It might seem like something out of Star Trek, but pills that are produced by a printer are now a reality and the FDA has approved the first one. In what the BBC says is a world first, Aprecia Pharmaceuticals has won approval to produce epilepsy medication Spritam on a 3D printer. In a press release, the company explains that 3D printing on a device it has developed, which creates the pill layer by layer, allows for the creation of a "porous formulation that rapidly disintegrates with a sip of liquid," allowing it to pack higher doses into a single pill and making it a lot easier for children or people with swallowing disorders to take their medicine.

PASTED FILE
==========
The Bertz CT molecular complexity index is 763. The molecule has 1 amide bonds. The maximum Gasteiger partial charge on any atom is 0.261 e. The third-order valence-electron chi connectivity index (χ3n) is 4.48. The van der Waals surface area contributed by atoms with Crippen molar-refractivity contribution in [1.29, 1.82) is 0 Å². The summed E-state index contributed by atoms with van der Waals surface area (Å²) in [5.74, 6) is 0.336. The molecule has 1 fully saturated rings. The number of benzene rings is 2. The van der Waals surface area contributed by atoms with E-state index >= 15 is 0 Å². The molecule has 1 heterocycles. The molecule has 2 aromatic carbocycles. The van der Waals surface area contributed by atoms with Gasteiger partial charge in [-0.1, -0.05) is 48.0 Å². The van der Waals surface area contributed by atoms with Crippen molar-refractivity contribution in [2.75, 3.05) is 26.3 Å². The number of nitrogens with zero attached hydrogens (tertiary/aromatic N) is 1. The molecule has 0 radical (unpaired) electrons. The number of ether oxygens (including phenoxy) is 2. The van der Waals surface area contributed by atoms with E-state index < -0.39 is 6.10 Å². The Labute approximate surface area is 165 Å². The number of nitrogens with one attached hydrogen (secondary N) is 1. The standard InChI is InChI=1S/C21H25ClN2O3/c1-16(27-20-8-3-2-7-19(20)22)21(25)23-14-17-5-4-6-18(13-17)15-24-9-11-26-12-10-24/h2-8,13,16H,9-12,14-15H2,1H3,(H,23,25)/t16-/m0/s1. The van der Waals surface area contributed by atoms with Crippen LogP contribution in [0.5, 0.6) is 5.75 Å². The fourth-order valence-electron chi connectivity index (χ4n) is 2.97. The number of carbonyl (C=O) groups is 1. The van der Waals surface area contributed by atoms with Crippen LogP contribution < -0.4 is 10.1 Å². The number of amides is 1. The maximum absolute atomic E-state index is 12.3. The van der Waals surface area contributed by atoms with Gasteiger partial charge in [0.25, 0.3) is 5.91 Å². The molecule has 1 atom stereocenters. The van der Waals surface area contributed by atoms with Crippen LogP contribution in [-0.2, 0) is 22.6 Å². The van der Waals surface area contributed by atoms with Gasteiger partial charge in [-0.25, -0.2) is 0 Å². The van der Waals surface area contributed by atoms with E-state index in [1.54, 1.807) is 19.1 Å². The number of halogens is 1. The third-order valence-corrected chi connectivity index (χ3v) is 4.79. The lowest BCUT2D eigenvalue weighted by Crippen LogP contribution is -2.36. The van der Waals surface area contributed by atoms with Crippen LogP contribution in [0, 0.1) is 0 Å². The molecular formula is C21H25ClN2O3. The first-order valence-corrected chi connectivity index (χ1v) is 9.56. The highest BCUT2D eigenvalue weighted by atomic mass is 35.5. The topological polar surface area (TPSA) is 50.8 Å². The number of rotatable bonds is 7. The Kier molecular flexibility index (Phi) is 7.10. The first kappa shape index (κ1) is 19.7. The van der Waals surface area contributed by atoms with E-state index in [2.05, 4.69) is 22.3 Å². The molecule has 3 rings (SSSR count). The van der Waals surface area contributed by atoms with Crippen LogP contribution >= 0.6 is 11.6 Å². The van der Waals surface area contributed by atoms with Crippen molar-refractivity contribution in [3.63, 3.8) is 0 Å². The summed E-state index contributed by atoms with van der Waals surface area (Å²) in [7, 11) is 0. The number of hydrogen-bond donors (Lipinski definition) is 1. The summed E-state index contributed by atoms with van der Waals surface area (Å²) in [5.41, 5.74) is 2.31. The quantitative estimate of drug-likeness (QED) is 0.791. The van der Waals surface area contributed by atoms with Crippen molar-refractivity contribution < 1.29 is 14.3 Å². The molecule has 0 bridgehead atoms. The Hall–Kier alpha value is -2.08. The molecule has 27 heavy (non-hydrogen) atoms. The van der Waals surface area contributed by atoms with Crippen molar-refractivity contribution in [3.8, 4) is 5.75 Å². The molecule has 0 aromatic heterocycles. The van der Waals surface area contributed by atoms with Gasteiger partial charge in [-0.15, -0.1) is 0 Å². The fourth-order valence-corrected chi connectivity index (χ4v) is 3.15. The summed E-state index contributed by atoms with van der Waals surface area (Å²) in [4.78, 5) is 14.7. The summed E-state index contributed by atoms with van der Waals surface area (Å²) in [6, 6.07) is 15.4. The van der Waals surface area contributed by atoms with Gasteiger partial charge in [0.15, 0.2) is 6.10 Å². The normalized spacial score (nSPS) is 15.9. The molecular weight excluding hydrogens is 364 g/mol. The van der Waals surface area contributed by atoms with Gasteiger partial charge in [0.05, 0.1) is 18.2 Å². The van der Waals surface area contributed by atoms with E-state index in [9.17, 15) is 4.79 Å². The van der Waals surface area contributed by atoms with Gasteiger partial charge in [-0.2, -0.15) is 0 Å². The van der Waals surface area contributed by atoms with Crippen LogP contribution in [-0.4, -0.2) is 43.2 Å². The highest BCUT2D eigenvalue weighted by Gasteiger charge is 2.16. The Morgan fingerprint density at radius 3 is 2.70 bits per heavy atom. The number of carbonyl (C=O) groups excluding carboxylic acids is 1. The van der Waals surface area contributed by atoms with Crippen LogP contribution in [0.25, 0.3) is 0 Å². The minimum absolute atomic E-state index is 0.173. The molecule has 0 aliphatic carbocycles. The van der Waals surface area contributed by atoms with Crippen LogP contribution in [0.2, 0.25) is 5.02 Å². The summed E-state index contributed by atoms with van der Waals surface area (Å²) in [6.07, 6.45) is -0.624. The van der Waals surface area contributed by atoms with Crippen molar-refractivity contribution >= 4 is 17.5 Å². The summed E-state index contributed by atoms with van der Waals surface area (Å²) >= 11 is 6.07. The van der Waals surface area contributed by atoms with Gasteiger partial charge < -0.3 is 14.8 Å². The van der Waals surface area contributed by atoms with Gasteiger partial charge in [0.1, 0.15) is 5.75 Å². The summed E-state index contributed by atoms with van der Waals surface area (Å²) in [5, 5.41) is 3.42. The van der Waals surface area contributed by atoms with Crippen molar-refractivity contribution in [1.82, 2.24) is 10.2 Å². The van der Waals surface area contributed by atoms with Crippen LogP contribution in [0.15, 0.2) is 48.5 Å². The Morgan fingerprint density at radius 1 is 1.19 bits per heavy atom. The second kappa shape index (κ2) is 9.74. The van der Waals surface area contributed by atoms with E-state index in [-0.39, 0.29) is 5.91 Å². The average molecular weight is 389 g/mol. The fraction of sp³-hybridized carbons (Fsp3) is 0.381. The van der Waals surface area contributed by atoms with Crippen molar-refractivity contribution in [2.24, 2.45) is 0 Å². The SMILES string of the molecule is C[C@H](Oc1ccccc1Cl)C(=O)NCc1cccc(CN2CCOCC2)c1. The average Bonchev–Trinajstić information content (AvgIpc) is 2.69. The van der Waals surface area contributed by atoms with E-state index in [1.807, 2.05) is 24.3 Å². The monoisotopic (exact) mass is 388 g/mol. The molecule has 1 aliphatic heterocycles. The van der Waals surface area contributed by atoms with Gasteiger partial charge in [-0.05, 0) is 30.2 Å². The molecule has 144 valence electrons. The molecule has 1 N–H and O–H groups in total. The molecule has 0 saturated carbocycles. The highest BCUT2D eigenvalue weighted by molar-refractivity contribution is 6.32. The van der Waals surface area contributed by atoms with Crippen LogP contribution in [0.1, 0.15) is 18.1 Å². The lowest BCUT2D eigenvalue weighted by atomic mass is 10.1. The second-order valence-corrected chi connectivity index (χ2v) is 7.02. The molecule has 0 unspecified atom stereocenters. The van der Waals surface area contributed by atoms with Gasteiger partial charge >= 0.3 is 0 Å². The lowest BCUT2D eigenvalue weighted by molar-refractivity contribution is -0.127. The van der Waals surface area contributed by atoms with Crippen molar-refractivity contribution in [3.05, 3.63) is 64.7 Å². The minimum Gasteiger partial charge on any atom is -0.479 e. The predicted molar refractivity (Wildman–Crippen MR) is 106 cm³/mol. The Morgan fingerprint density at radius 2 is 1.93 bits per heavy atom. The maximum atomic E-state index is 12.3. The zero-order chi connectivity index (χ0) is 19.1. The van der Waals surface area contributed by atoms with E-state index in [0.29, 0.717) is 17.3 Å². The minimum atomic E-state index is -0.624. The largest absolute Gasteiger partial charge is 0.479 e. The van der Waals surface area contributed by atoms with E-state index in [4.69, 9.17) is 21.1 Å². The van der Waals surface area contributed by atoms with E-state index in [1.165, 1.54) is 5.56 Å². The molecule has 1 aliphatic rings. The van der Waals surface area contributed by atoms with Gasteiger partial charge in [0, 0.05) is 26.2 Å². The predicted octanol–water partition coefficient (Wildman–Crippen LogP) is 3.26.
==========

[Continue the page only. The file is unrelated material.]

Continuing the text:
The pill, which is a new version of a medication used to treat seizures, is expected to hit the market early next year and Aprecia says it is working on more, reports NPR. Experts say the technology, which will allow makers to create pills with very precise, personalized doses, could revolutionize the industry. "For the last 50 years we have manufactured tablets in factories and shipped them to hospitals and for the first time this process means we can produce tablets much closer to the patient," a lecturer in pharmaceutics at the University of Central Lancashire tells the BBC. (A 3D printer was used to give this dog new front legs.)